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No lack of caffeine here: Winnipeg coffee businesses see growth through local support – Winnipeg

No lack of caffeine here: Winnipeg coffee businesses see growth through local support - Winnipeg
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While the pandemic saw many businesses shutter, it also saw some open, grow, or evolve by shoring up customers in a time of economic challenges.

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Sheepdog Brew Co. is a tasty example of how the power of caffeine and brand development can open new doors.

For first responder Shawn Black, the company started as a hobby. Selling bags of coffee at farmers’ markets and in select retailers was a side hustle that he didn’t realize would grow into something much bigger.

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Black points to a cold brew trend emerging from the United States that inspired him and his business partner to develop a beverage of their own.

Coffee grounds are soaked for 20 hours in cold water, before filtering the coffee twice, leading to a smooth finish.

The now popular Sheepdog cold brew has humble beginnings, according to Black.

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“We thought, ‘Oh man, that’s really cool,’” he told Global News.

“So we started bottling up our first batches in the basement of a church in Elmwood that had a commercial kitchen. We would do one bottle at a time.”

But those bottles exploded in popularity, aided by their bright and approachable branding.

“I really wanted to make a coffee company that felt different than all the other coffee companies — where we’re like a beer company but we sold coffee instead,” Black said.

Black said he reached a point where he either had to go all in with the business or slow down due to limited capabilities in production space. That led to the creation of a production facility in Oak Bluff, about five minutes southwest of Winnipeg.

Sheepdog Headquarters was even chosen with coffee in mind. Black said he tested water quality in different locations, and the current spot was the best fit for making the best product.

“With our cans, we’re brewing for 20 hours, you get twice as much caffeine,” he explained. “Then we triple filter and drop liquid nitrogen in every can so it pours like a Guinness beer.”

The business in Oak Bluff has a fully stocked fridge of cans and cold brew concentrate, along with a café menu, inviting patrons to stop by and grab a specialty drink.

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Along with online sales through the website, Sheepdog cold brew is also sold at more than 100 businesses in Manitoba, something that Black said is aided by strong customer support and business partnerships.

“I think there’s more support than ever for supporting local. Because without the partnerships of other local businesses, we wouldn’t succeed,” Black said.


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Manitoba Chambers president Chuck Davidson said businesses coming together has been essential for economic recovery post-COVID.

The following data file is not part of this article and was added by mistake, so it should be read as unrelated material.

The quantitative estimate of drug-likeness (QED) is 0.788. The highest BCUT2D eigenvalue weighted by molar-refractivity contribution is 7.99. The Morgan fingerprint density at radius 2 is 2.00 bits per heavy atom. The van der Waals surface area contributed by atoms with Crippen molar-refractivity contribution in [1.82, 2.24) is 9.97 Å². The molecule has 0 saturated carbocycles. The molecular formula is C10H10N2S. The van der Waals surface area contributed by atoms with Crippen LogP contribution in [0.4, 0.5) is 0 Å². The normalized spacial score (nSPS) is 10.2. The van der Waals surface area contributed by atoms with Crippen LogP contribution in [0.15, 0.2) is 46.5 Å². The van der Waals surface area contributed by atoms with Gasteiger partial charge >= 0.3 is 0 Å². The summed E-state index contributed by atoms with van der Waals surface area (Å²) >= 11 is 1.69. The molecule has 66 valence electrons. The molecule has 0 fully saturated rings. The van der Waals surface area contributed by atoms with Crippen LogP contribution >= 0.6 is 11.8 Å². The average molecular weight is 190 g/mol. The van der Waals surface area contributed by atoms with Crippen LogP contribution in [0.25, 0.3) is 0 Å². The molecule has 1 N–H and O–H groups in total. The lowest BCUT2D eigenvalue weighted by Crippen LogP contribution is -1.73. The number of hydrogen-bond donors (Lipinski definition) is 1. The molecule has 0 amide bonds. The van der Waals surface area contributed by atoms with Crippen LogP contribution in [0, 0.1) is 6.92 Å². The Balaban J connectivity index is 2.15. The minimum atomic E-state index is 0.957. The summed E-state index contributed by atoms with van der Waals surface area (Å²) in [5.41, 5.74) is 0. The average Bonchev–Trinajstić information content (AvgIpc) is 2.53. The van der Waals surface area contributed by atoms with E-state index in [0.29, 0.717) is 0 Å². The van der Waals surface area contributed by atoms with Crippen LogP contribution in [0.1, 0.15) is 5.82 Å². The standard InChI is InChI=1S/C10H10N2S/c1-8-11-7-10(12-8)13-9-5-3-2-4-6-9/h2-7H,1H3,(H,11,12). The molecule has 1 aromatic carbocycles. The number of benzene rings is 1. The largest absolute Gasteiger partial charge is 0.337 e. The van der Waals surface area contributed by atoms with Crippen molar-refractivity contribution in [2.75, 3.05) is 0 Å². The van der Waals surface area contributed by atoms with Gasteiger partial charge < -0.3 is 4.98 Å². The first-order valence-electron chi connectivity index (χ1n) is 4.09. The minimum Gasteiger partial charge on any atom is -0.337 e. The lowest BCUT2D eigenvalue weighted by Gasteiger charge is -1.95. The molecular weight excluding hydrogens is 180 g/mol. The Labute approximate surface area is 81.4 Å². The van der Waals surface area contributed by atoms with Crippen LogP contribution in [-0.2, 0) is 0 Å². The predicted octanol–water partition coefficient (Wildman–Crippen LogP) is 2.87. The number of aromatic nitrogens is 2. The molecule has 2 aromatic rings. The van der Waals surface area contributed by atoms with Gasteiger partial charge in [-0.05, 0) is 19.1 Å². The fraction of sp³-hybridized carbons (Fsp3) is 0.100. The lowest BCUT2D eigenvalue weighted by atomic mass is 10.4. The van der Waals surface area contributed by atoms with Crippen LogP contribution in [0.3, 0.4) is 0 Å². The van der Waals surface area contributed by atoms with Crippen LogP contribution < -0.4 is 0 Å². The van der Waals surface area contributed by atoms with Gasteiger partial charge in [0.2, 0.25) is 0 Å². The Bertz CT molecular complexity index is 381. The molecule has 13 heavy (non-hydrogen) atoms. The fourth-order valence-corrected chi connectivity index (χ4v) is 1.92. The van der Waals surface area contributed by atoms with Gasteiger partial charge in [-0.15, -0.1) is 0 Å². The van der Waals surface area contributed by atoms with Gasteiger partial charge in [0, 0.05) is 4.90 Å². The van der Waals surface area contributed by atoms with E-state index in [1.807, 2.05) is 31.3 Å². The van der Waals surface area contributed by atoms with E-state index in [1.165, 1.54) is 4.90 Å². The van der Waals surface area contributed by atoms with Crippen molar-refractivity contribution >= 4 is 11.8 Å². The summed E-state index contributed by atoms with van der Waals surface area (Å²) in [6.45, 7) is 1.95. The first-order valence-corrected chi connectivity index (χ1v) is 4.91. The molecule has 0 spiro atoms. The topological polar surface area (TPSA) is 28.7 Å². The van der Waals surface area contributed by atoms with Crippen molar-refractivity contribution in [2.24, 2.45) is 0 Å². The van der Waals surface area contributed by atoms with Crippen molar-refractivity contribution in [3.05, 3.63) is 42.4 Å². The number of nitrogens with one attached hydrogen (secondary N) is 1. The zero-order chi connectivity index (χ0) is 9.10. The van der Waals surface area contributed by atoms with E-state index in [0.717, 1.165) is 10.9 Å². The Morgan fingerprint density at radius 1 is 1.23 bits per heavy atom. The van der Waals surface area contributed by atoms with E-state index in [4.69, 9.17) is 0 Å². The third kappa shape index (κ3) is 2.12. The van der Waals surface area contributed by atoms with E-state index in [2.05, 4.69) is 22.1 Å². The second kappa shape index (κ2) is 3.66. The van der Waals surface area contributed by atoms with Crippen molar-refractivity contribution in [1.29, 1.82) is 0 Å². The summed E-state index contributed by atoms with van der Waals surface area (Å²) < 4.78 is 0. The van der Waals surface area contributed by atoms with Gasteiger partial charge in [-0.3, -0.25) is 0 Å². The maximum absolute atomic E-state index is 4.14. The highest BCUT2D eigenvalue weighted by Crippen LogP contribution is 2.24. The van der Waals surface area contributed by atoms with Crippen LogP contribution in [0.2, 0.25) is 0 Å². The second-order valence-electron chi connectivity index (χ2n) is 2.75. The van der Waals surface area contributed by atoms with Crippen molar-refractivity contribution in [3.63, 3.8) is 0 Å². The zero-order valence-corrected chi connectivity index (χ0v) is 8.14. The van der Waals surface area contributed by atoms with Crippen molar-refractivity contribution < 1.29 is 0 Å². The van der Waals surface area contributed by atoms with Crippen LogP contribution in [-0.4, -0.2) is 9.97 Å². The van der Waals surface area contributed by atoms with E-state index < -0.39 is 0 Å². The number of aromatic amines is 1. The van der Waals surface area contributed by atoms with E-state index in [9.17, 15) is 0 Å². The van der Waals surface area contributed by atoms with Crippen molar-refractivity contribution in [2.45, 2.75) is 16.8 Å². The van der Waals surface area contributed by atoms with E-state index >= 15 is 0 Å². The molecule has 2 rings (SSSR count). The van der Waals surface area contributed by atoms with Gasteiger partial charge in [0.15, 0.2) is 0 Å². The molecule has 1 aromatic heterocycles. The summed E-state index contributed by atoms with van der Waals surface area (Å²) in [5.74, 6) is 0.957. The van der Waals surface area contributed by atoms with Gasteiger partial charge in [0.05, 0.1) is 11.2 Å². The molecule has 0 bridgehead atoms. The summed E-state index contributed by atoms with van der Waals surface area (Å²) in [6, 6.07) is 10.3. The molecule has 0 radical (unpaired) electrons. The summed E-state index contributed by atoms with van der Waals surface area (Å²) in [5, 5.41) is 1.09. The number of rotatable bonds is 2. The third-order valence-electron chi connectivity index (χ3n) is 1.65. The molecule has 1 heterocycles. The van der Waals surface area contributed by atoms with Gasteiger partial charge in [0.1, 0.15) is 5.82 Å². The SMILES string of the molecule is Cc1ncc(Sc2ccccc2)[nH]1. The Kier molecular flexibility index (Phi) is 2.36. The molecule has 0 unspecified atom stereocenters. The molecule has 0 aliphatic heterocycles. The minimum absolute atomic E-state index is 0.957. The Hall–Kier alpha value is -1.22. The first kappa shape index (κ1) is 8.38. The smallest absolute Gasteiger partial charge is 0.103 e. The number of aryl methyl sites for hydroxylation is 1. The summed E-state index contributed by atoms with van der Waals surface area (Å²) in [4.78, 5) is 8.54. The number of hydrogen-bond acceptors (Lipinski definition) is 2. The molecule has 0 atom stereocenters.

“The reality is we’re a small province. I think what we’re trying to do in a lot of these collaborations is find some of those cross-minded businesses, local collaborations, supply chain opportunities, to work together. That’s how a lot of those businesses are going to be more successful,” Davidson said.

“I think that’s what’s really key in Manitoba.”

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Davidson said he applauds the businesses that popped up during the pandemic, and those that continue to open in 2023, acknowledging the challenges that couldn’t be overcome without Manitobans who want to buy products made close to home.

“It hasn’t been the easiest time for a lot of businesses. But I think a lot of what we’re seeing is those that are able to make it through are doing it with the support of local communities,” Davidson said.

“It’s critical and we’re going to continue to have that ‘support local’ mentality as we move forward.”

Lavanda owner Cede Sebelius is also familiar with the challenges that come with maintaining a customer base during a pandemic.

While Lavanda opened in late August of this year, she’s already a seasoned business owner with her company Spreads By Cede, where she sells natural nut butters online and at over 20 retailers.

“That’s where I learned a lot about how to get this place up and running, and it’s been a wild ride but it’s been awesome,” Sebelius said.

Sebelius said she credits that familiarity with the food industry with teaching her the ins and outs of business development in the local market.

“I was a little bit nervous just knowing how the last few years have gone; however, I was prepared for that,” Sebelius told Global News.

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When storefront space opened up at 185 Smith St., surrounded by apartments and downtown offices, she decided to jump in, serving up coffee, baked goods, smoothies, and plant-based treats in Winnipeg’s core.

While opening the café fresh out of a pandemic was daunting at times, Sebelius said local support is a key factor for her drive.

“There’s so much opportunity in Winnipeg for new spaces like this that are unique. Especially downtown Winnipeg.”


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